MLB Draft: A Different Animal

Published on 06-Jun-2014 by J Square Humboldt
MLB / MLB Daily Update

Which came first for bad teams' fans, the hyperventilation cure or the barf bag?

Here's the key number that confirms Major League Baseball's unique standing in professional sport's culling activities:

1200

That's the minimum number of players whose names will be called, as 30 teams spend 40 rounds -- and couple of supplemental rounds interspersed among them -- poring over their scouting reports and peering into the future in a vainglorious attempt to select an ultimate cornerstone talent.

And it seems hardcore baseball fans realize both the time it takes for its team's picks to reach The Show and the high odds of doing so. As such, they just don't fall for the hype that fans of the NFL, NHL, and NBA do.

Houston's selection of Brady Aiken is notable not only for GM Jeff Luhnow's declaration that he's the most polished high school pitcher ever, but because he's only the third high school hurler ever to go as the No 1 pick.

The other two, David Clyde (Texas Rangers) and Brien Taylor (New York Yankees) proved to be cautionary tales. Clyde was rushed to the majors and got eaten alive, ultimately levelling to a back-of-the-roation journeyman. Taylor wound up in a bar fight in the minors, injured his shoulder, and never recovered.

The randomness of emerging talent is exemplifed by players like Albert Pujols and Mike Piazza:

  • The St Louis scout tracking Pujols practically had to beg the Cardinals to spend a pick on him. Ultimately, they took a 13th-round chance on this allegedly obscure outfielder from Maple Woods CC in Kansas City and wouldn've lost him had they not sweetened their bonus offer to $60,000.
  • Piazza's story is better known. He was the absolute last selection in 1988. That he was picked at all was due to a favor extended to Tom Lasorda, his godfather.

Luhnow, however, has total confidence in the draft's importance. As a key component in managing the Cardinals' recent rise due to homegrown players, he's been given free rein to rebuild Houston. A sabremetrics geek who often locked horns with old-school types in St Louis -- he's still frustrated they overruled his desire to draft Paul Goldschmitt -- Luhnow has used the draft to stock what was a virtually barren Astros farm system.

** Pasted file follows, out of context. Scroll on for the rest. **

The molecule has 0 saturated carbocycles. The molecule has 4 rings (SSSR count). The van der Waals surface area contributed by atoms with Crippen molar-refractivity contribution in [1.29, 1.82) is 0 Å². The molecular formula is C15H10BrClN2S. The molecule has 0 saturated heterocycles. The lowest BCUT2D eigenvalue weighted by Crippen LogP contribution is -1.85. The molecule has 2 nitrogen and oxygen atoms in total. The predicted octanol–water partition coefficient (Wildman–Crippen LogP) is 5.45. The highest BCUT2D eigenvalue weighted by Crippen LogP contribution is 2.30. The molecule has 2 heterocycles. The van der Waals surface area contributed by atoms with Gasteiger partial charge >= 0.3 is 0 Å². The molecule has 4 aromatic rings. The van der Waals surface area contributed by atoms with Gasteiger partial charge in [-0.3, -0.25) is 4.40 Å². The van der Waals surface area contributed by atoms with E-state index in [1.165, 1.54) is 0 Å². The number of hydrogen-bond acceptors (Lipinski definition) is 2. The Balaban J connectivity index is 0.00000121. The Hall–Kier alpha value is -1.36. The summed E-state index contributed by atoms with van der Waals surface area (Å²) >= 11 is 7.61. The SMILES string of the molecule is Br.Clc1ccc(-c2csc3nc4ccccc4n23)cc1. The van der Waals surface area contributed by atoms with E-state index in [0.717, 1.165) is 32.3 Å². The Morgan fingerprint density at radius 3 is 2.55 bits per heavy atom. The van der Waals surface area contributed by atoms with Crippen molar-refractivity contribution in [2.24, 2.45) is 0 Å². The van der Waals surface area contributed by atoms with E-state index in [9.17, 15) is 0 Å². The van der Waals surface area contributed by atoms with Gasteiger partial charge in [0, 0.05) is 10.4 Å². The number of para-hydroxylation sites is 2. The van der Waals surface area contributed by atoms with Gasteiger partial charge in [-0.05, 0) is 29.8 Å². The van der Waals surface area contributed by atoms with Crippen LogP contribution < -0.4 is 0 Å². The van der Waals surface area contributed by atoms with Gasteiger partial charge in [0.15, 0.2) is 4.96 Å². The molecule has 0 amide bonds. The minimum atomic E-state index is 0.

Yes, 'Stros fans had to endure three seasons of a barren big club, but the taps are now turned on. George Springer and Jon Singleton represent the first wave, and if they're any indication, Houston will be in the AL West mix as soon as next season.

The Cardinals struck gold with their call-ups last season, especially when first-round choice Michael Wacha came up trumps only months after being drafted. Seattle Mariner catcher Mike Zunino's rise was just as rapid, and he looks like he's there to stay. So yes, there are first-rounders who come through, and the pressure on them is no less than those in other sports:

But the reality is the lower-round picks will produce just as many --if not more -- gems, and no one will realize it for a few seasons to come.

The game's fans, though, are well aware of the scenario. So they'll simply ditch the hype now and wait for the results later.

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